and all I got was this little frisson of social anxiety.
Si's birthday celebration choice was to have seven, or eight, or maybe nine--"let me look through the school directory again real quick, Mom"--of his closest friends over for a sleepover. On his actual birthday, which did fall on a Monday this year, meaning, for the record, on a work night, and for the record let me also come right out and admit that I agreed to this arrangement. I'm not sure where in this process I conveniently forgot that this was insane.
Luckily--luckily--only four friends plus his cousin actually attended, so we had a total of six boys, who created a din that even a sleep-deprived and increasingly c-r-a-b-b-y adult could talk over when necessary (and oh, was it necessary). The night's first plan, the campout, had to be abruptly called off at 11:30 pm when the boys could not stop hootling (but there was toothpaste! in our tent!!). Plan B, which would have been nice, involved boys sleeping on couches and rugs. One solitary boy opted for this plan until 12:30 or so, when he gave up trying to sleep and asked to go home (M walked him home). Plan C involved legos, the basement, me trying to lay down the law and Silas protesting, "But it's a sleepover, Mom! That's what we DO on a sleepover!" and a very loud fan in our room. I was glad that the house was still standing in the morning and I reminded myself that Si and his friends will probably *not* be the types you can trust not to hold a Facebook rave at your house when you're out of town. Just for future reference, self.
However, now that I have caught up on my sleep and can reflect in peace, what the sleepover was the most was educational, with the topic of learning being pre-middle-school politics. Whenever the boys were eating they would talk, mostly trash talk, mostly about girls. ("P--- totally has a crush on me. It's so gross. Whenever I'm like delivering papers to her house she's all like, 'Hiiiii, I---, how arrrrre you.'" "Oh, I know! M--- has a crush on me! It's like awful! She's always asking to be in my group and stuff!") It was all chaste, thank GOD because if it wasn't I'd have felt pressured to intervene in some way. As it was, it was interesting to see who in the group held social dominance, who was observant enough of other kids' behavior to report on it and speculate about motives, and what they thought those motives were. It was also interesting to see who listened with big ears but didn't really participate. Si, for example, while he seems to have a relatively middle-to-high social status (this was a little hard to read at the party, since he was the host), didn't chime in with the trash talk at all. Oh, he listened, and laughed and groaned in all the right places. But he didn't have any stories about girls having a crush on him. (And although the fact that his MOM was washing dishes five feet away may have influenced the stories he chose to tell, this behavior tallies pretty well with the Silas I know and also my own personal growing-up self. I've never been very good at gossiping--oh, I can say the offhand snarky thing and/or put my foot in my mouth just like anyone else. But I've never been able to rivet others with stories of known-to-both third parties. In fact, Silas's game cluelessness about social snarkiness felt so familiar that for a little while I forgot that I'm a grownup and my own cluelessness doesn't matter any more.)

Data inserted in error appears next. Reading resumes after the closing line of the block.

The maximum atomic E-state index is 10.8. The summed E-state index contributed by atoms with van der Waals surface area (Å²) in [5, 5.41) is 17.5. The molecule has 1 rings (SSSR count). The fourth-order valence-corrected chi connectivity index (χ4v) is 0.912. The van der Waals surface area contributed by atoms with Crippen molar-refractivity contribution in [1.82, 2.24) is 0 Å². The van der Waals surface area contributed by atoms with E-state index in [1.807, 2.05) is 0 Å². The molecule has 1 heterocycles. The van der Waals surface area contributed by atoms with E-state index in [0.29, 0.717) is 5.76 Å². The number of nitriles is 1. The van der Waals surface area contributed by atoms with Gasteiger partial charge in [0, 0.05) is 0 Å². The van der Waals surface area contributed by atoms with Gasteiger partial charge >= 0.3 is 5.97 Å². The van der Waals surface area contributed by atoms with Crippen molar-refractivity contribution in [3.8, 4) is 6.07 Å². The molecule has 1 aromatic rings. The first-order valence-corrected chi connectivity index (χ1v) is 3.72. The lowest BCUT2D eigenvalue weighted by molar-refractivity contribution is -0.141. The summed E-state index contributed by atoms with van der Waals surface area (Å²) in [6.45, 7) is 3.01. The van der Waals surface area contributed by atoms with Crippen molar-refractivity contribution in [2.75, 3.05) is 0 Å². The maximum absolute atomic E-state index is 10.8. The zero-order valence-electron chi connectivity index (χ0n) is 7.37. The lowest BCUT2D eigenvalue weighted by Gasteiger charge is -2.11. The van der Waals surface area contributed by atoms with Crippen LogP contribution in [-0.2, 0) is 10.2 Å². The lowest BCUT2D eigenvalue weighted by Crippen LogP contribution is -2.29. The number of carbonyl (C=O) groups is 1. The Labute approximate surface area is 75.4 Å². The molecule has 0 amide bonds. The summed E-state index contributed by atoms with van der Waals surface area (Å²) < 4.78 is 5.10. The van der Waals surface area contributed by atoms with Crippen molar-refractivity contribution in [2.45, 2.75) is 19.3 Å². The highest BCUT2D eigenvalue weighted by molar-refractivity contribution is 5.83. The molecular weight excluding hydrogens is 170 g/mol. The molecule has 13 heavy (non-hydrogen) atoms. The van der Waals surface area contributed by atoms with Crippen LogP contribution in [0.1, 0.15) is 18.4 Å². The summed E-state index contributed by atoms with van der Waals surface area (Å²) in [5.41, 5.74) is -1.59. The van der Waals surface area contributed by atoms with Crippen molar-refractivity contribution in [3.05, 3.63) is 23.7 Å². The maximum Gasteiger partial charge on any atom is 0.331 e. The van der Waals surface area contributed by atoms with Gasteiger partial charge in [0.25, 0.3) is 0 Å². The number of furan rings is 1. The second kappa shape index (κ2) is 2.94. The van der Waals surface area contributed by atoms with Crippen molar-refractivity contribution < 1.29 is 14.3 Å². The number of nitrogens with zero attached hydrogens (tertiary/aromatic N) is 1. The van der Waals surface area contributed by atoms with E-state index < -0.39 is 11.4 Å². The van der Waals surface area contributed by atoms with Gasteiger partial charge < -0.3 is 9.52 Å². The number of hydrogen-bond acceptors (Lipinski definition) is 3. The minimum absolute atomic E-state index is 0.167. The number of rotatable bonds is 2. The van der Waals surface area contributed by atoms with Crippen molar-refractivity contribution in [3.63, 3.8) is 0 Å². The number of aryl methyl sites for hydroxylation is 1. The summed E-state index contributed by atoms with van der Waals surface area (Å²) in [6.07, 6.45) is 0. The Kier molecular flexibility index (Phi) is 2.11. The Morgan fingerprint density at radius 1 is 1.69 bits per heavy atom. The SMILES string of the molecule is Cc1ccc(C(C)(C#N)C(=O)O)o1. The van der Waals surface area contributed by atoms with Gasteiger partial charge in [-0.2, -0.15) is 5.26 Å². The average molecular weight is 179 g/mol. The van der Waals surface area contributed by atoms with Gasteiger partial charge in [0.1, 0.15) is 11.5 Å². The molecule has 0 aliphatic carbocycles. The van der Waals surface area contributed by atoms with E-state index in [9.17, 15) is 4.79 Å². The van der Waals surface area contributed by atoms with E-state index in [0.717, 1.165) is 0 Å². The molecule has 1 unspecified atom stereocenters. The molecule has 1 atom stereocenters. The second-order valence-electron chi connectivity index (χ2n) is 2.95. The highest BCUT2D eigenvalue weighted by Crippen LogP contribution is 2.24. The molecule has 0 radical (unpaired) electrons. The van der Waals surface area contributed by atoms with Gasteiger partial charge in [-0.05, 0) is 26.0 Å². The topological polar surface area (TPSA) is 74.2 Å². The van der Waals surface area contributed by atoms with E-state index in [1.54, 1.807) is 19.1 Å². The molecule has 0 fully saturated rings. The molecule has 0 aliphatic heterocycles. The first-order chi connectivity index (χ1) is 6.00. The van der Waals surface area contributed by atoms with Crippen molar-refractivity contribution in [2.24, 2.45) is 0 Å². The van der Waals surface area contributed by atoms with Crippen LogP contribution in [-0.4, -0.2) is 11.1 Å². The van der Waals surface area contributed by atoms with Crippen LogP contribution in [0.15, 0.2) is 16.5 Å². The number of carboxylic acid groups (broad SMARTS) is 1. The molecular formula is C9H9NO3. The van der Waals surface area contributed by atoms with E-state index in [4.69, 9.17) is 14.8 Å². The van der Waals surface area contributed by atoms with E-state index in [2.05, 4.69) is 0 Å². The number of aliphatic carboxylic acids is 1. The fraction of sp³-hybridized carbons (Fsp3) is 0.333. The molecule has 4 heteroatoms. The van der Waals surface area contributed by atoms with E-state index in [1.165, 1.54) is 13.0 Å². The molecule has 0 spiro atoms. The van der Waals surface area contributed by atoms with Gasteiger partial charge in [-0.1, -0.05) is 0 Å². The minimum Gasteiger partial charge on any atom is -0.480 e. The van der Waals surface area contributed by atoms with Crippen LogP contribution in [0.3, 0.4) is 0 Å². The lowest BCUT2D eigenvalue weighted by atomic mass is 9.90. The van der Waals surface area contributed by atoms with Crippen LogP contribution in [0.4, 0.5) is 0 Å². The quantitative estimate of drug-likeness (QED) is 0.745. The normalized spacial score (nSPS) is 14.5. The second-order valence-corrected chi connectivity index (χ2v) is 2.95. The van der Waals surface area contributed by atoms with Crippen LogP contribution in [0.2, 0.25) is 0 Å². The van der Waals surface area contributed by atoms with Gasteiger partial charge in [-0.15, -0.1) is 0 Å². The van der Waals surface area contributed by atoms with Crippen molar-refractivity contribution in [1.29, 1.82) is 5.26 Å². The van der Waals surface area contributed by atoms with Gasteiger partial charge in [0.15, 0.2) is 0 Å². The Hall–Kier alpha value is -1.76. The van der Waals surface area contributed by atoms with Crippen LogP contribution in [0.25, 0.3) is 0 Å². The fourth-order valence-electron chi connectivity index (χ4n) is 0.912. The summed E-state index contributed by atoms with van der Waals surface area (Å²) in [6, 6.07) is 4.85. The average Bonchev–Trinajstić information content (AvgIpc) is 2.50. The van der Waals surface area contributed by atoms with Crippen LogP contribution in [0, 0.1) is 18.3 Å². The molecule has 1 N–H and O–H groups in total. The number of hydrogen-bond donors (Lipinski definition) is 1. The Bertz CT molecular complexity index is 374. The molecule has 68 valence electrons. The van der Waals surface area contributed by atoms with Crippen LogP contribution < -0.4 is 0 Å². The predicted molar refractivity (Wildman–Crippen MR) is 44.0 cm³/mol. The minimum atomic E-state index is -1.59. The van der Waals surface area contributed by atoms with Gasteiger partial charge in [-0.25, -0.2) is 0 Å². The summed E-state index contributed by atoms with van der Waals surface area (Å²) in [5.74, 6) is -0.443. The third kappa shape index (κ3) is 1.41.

And when the kids were not eating, they played games, which was almost worse. Cops and robbers, mostly, only the group was lopsidedly distributed and COINCIDENTALLY the smallest, most outsiderest kids were the ones who had to be the cops when everyone played NOTIT and also had to use crutches and sticks as weapons instead of real nerf dart guns ("If this was real, the cops would TOTALLY have real guns," protested one cop-by-fiat, to which the robbers said, "But this is just a game." Which seemed to be kind of missing the point in a deliberate way.) In fact, the cops and robbers game was so on-the-edge with leftoutness that I called it off early (by using my sweet-yet-strict teacher's voice to instantly quell the meanies--I mean, ha ha, by ordering pizza. I had no other trick in my kid crowd control repertoire--clearly mistake #53 of the evening.)
Ugh. Basically it was fine. The kids were overall well-behaved and mostly followed directions and it is always illuminating to see which kids have the best manners training. I would do it again. In ten years or so.